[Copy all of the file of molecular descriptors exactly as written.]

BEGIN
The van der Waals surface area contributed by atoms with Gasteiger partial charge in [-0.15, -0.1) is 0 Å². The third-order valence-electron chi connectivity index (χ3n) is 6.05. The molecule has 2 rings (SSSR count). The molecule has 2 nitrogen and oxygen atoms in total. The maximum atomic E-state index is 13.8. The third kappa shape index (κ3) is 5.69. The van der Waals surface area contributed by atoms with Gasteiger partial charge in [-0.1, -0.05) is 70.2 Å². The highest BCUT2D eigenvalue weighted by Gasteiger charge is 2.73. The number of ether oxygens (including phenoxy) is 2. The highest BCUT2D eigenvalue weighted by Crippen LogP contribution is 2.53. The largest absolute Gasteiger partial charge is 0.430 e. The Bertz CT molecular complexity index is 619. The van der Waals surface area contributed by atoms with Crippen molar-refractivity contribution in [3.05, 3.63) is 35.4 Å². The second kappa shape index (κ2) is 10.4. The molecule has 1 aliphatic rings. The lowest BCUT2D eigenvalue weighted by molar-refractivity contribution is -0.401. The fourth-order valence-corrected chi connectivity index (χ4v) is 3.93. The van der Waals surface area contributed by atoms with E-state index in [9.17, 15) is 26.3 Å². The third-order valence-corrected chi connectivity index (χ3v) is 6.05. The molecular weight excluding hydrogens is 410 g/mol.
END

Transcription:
The van der Waals surface area contributed by atoms with Gasteiger partial charge in [-0.15, -0.1) is 0 Å². The third-order valence-electron chi connectivity index (χ3n) is 6.05. The molecule has 2 rings (SSSR count). The molecule has 2 nitrogen and oxygen atoms in total. The maximum atomic E-state index is 13.8. The third kappa shape index (κ3) is 5.69. The van der Waals surface area contributed by atoms with Gasteiger partial charge in [-0.1, -0.05) is 70.2 Å². The highest BCUT2D eigenvalue weighted by Gasteiger charge is 2.73. The number of ether oxygens (including phenoxy) is 2. The highest BCUT2D eigenvalue weighted by Crippen LogP contribution is 2.53. The largest absolute Gasteiger partial charge is 0.430 e. The Bertz CT molecular complexity index is 619. The van der Waals surface area contributed by atoms with Crippen molar-refractivity contribution in [3.05, 3.63) is 35.4 Å². The second kappa shape index (κ2) is 10.4. The molecule has 1 aliphatic rings. The lowest BCUT2D eigenvalue weighted by molar-refractivity contribution is -0.401. The fourth-order valence-corrected chi connectivity index (χ4v) is 3.93. The van der Waals surface area contributed by atoms with E-state index in [9.17, 15) is 26.3 Å². The third-order valence-corrected chi connectivity index (χ3v) is 6.05. The molecular weight excluding hydrogens is 410 g/mol.